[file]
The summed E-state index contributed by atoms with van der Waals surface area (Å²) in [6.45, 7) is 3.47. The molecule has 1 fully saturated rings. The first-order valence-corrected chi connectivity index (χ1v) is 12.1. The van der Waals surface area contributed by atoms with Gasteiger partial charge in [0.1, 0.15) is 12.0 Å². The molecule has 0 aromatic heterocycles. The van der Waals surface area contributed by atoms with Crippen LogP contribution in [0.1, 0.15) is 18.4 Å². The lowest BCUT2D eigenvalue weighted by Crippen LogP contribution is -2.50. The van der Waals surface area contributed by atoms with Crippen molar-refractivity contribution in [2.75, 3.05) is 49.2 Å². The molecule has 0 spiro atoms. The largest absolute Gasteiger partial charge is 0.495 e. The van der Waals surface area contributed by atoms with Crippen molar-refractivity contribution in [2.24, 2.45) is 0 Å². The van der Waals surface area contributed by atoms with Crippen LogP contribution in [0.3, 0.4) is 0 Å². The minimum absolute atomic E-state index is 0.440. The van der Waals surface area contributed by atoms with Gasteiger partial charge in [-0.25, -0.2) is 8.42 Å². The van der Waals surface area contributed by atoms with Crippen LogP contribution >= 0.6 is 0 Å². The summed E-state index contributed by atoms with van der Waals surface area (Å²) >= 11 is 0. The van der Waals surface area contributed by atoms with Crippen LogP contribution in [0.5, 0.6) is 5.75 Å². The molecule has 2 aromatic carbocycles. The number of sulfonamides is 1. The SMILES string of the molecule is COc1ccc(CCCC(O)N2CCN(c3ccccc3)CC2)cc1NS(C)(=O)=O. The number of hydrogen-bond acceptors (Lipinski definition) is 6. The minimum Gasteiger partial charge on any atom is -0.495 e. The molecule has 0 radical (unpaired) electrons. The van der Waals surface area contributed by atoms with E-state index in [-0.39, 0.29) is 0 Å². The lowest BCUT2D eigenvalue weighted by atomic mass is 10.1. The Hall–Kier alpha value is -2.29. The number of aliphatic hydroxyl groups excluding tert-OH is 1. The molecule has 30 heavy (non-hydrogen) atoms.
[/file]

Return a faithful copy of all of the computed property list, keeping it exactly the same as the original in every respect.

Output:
The summed E-state index contributed by atoms with van der Waals surface area (Å²) in [6.45, 7) is 3.47. The molecule has 1 fully saturated rings. The first-order valence-corrected chi connectivity index (χ1v) is 12.1. The van der Waals surface area contributed by atoms with Gasteiger partial charge in [0.1, 0.15) is 12.0 Å². The molecule has 0 aromatic heterocycles. The van der Waals surface area contributed by atoms with Crippen LogP contribution in [0.1, 0.15) is 18.4 Å². The lowest BCUT2D eigenvalue weighted by Crippen LogP contribution is -2.50. The van der Waals surface area contributed by atoms with Crippen molar-refractivity contribution in [2.75, 3.05) is 49.2 Å². The molecule has 0 spiro atoms. The largest absolute Gasteiger partial charge is 0.495 e. The van der Waals surface area contributed by atoms with Crippen molar-refractivity contribution in [2.24, 2.45) is 0 Å². The van der Waals surface area contributed by atoms with Crippen LogP contribution in [0.3, 0.4) is 0 Å². The minimum absolute atomic E-state index is 0.440. The van der Waals surface area contributed by atoms with Gasteiger partial charge in [-0.25, -0.2) is 8.42 Å². The van der Waals surface area contributed by atoms with Crippen LogP contribution >= 0.6 is 0 Å². The summed E-state index contributed by atoms with van der Waals surface area (Å²) >= 11 is 0. The van der Waals surface area contributed by atoms with Crippen LogP contribution in [0.5, 0.6) is 5.75 Å². The molecule has 2 aromatic carbocycles. The number of sulfonamides is 1. The SMILES string of the molecule is COc1ccc(CCCC(O)N2CCN(c3ccccc3)CC2)cc1NS(C)(=O)=O. The number of hydrogen-bond acceptors (Lipinski definition) is 6. The minimum Gasteiger partial charge on any atom is -0.495 e. The molecule has 0 radical (unpaired) electrons. The van der Waals surface area contributed by atoms with E-state index in [-0.39, 0.29) is 0 Å². The lowest BCUT2D eigenvalue weighted by atomic mass is 10.1. The Hall–Kier alpha value is -2.29. The number of aliphatic hydroxyl groups excluding tert-OH is 1. The molecule has 30 heavy (non-hydrogen) atoms.